In short, Jazz is an original American musical art form originating around the start of the 20th century in New Orleans, rooted in Western music technique and theory, and is marked by the profound cultural contributions of African Americans. It is characterized by blue notes, syncopation, swing, call and response, polyrhythms, and improvisation. Jazz has been described as "America's Classical Music", and started in saloons throughout the nation. In long,  the word ''jazz'' itself is rooted in American slang, probably of sexual origin, although various alternative derivations have been suggested. According to University of Southern California film professor Todd Boyd, the term was originally slang for sexual intercourse as its earliest musicians found employment in New Orleans brothel parlors, with the word deriving from the term 'jass'. The term "jass" was rude sexual slang, related either to the term "jism" or to the jasmine perfume popular among urban prostitutes. Lacking an attentive audience, the musicians began to play for each other and their performances achieved aesthetic complexity not evident in ragtime. The musicians would typically play songs of the time, including gospel, and "jass it up" by playing around notes, changing timings, and generally change the overall feel of the song. Jazz has roots in the combination of Western and African music traditions, including spirituals, blues and ragtime, stemming ultimately from West Africa, western Sahel, and New England's religious hymns and hillbilly music, as well as in European military band music. After originating in African American communities near the beginning of the 20th century, jazz gained international popularity by the 1920s. Since then, jazz has had a pervasive influence on other musical styles worldwide including rock, pop and latin music. Learn further information on Jazz Music at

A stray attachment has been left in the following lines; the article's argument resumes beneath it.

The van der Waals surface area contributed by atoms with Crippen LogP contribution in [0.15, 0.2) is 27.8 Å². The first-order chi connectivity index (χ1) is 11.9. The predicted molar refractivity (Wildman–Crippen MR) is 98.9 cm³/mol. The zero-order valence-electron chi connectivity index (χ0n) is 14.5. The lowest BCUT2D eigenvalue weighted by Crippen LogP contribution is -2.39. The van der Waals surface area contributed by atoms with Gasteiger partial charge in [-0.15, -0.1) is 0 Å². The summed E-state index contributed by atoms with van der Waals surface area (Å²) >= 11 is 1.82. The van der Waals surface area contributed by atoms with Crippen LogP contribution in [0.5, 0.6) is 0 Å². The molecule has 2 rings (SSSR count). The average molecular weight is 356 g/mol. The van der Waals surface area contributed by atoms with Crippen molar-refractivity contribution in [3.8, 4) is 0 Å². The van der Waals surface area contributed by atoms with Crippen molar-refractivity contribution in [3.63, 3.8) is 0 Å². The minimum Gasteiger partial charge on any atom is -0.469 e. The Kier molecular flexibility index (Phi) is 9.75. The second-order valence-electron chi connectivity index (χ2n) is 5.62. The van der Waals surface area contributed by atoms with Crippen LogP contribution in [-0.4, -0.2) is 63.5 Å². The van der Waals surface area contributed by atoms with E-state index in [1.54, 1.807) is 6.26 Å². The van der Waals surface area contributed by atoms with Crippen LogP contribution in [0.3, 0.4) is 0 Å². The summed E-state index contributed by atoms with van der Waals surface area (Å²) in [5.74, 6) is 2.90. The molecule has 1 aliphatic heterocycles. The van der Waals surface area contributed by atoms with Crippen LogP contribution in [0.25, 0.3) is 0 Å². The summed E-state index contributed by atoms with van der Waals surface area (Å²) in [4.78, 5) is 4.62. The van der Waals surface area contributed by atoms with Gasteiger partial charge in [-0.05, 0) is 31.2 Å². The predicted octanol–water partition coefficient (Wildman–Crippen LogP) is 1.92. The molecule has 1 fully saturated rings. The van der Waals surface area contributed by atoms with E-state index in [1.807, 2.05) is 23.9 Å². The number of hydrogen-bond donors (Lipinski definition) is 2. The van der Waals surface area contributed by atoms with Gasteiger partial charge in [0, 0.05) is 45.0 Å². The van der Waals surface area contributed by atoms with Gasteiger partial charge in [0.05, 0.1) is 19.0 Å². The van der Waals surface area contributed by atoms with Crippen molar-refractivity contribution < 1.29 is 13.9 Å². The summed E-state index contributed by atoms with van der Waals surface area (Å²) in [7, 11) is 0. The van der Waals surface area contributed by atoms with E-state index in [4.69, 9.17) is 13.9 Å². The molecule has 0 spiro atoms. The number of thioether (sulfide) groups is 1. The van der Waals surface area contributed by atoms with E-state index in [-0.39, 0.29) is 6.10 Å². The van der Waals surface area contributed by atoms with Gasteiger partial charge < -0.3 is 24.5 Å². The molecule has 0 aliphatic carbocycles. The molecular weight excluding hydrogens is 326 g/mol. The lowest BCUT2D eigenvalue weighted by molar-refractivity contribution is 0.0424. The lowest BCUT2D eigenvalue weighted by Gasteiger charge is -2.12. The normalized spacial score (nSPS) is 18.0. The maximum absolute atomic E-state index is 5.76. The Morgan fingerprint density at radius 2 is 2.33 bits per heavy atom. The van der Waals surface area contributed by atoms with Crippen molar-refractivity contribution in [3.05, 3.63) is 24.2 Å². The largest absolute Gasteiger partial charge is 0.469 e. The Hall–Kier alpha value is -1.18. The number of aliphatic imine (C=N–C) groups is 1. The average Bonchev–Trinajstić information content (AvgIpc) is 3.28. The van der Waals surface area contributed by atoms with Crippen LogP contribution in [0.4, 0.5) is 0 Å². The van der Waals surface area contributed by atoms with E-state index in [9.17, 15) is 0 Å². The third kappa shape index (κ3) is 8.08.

Noted Jazz Composers

* Louis Armstrong * Duke Ellington * Wynton Marsalis * Charlie Parker * John Coltrane * Fats Navarro

Genres within Jazz Music

* Acid Jazz/Groove Jazz: initially a UK-based form of jazz music, containing elements of disco music. ** UK Artists *** the Brand New Heavies *** James Taylor Quartet *** Young Disciples *** Jamiroquai *** Corduroy ** US Artists *** Groove Collective *** Soulive *** Solsonics * Acid Swing (Jazz): combines 1940s style biginfluenced drums and electric guitar. ** Brian Setzer Orchestra (BSO) * Bebop: avantera jazz. ** Dizzy Gillespie ** Thelonious Monk ** Bud Powell ** Max Roach * Smooth Jazz: a blend of pop/rock rhythms and jazz improvization that is often likened to instrumental rock and/or easy-listening. ** Curiosity Killed the Cat ** Pigbag ** the Rippingtons ** Sade Adu * Jazz Big Band/Jazz Orchestra: a large musical ensemble comprised ten or more musicians, usually featuring at least three trumpets, two or more trombones, four or more saxophones, and a "rhythm section" of accompanists playing some combination of piano, guitar, bass, and drums. ** Duke Ellington Orchestra ** Maria Schneider Jazz Orchestra ** the Count Basie Orchestra ** the Glenn Miller Orchestra ** the Benny Goodman Orchestra * Jazzpolitical or Afrocentric lyrics. ** A Tribe Called Quest ** De la Soul * "European" or "Nordic" Jazz: chamber-music aesthetic, featuring mainly acoustic instruments, and incorporating elements of world music and folk music. ** Terje Rypdal * Nu Jazz (a.k.a electrohouse or phusion): combines elements of jazz and modern forms of electronic dance music. ** Future Jazz *** Bugge Wesseltoft *** Nils Petter Molvær *** Wibutee *** The Cinematic Orchestra *** Jaga Jazzist *** Julien Lourau ** Jazz-House *** Jazzanova *** Fila Brazillia *** St Germain ** Contemporary Nu Jazz *** Norah Jones *** Jill Scott *** Jamie Cullum *** Erykah Badu *** Amy Winehouse *** Diana Krall

Essential Albums

* * John Coltrane ** Giant Steps ** A Love Supreme * Miles Davis ** Kind of Blue ** In a Silent Way ** Bitches Brew * Sun Ra ** Atlantis * Charles Mingus ** Mingus, Mingus, Mingus, Mingus, Mingus ** Black Saint and the Sinner Lady * ** with Freddie Hubbard. How bad could it be?

International Resources

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